UK universities are increasingly being called upon to reduce academic entry requirements for disadvantaged applicants as a vital means of promoting fairer access to higher education. This contextualised approach to admissions recognises that the school attainment of disadvantaged learners does not necessarily do justice to their academic potential, and that standard entry requirements typically exceed the minimum needed to succeed at degree level.
In this seminar, Professor Vikki Boliver lays out the ethical case for reducing entry requirements for disadvantaged learners, arguing that fairness is best conceptualised in terms of distributive rather than procedural justice. Drawing on the findings of research projects funded by the ESRC and the Scottish Funding Council, she shows that entry requirements could be reduced significantly for disadvantaged learners without ‘setting them up to fail’, but that universities are often conflicted about reducing entry requirements given the prestige attached to admitting only high achievers who can be expected to succeed at university as a matter of course.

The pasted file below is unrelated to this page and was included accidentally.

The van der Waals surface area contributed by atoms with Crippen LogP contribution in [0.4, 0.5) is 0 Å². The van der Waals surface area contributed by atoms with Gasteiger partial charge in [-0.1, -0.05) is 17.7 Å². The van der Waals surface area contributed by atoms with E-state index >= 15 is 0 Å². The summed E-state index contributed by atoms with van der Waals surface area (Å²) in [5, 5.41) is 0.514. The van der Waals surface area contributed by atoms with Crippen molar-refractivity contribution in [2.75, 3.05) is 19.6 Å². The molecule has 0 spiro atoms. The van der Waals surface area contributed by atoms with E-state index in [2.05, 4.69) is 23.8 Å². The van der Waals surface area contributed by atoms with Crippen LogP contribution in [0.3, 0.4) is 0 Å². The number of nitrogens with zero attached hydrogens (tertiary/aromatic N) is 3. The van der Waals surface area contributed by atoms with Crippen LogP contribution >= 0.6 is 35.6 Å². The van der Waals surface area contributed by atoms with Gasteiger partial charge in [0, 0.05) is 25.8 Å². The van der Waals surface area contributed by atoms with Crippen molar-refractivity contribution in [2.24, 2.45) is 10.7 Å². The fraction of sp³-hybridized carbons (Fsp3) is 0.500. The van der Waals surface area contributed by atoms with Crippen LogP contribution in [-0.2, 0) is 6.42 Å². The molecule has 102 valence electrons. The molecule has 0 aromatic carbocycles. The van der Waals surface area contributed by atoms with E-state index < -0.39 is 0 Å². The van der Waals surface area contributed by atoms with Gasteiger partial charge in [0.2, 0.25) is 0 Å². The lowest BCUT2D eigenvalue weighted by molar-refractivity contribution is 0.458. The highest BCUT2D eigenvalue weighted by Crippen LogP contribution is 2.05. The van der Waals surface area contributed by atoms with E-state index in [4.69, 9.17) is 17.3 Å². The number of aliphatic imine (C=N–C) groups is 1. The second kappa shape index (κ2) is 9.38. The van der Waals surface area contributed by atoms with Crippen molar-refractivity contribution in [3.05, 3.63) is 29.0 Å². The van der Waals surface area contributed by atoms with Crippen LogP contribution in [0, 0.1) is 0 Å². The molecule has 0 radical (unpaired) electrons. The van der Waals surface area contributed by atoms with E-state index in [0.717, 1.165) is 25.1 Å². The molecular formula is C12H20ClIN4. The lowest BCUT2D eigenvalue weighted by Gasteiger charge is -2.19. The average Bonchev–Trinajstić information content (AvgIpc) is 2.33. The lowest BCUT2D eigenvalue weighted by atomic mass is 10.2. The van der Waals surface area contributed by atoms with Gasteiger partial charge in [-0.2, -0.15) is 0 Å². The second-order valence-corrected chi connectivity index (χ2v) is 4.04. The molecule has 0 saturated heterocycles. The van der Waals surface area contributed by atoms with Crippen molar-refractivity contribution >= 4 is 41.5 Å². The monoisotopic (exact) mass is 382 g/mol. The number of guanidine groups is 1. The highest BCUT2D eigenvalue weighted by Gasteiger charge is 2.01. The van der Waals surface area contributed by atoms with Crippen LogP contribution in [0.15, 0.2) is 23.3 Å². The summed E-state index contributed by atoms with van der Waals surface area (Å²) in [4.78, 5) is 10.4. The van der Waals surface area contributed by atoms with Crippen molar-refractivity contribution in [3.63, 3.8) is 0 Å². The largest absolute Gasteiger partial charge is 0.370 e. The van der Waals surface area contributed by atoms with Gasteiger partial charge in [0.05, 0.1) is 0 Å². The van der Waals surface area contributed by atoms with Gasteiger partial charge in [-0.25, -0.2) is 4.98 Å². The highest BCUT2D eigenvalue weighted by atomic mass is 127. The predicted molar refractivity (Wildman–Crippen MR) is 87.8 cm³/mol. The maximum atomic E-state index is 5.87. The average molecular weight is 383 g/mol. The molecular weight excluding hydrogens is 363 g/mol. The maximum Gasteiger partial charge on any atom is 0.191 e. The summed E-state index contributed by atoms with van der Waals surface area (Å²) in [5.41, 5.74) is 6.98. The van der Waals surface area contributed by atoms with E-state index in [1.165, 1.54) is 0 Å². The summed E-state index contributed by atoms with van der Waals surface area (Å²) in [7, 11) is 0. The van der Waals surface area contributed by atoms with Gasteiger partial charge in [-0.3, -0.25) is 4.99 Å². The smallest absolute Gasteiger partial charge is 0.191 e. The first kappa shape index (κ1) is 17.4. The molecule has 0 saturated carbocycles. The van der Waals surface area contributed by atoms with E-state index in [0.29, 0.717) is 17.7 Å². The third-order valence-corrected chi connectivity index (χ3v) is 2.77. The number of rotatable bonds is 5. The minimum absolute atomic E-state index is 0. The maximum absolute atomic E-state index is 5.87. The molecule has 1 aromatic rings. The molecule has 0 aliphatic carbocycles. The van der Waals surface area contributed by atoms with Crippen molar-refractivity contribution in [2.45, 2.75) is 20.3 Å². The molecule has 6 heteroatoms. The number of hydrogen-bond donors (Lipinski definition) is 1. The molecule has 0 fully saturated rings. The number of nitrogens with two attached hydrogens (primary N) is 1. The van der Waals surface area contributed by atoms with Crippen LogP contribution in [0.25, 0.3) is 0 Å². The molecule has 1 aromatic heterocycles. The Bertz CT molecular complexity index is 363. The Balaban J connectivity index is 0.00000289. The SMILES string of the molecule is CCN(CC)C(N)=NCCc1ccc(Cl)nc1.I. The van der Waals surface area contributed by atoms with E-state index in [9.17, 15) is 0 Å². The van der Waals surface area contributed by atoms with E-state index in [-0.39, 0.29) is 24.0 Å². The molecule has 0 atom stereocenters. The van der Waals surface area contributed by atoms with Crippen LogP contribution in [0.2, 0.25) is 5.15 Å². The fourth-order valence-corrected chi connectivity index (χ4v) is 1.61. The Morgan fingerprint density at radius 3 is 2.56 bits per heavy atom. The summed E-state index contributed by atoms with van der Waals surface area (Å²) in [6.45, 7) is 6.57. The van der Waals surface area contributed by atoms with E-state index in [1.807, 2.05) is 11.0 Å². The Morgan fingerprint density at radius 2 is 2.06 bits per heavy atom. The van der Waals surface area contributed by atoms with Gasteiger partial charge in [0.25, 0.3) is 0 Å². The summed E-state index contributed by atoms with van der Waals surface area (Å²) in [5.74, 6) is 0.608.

Professor Boliver will also discuss the scope for radical reductions in entry requirements, in conjunction with more active support for students’ learning whilst at university. Finally, she argues that contextualised admissions policies must be targeted accurately if they are to be effective, which means using administratively verified individual-level measures of contextual disadvantage, rather than area level measures such as the POLAR measure of low HE participation areas.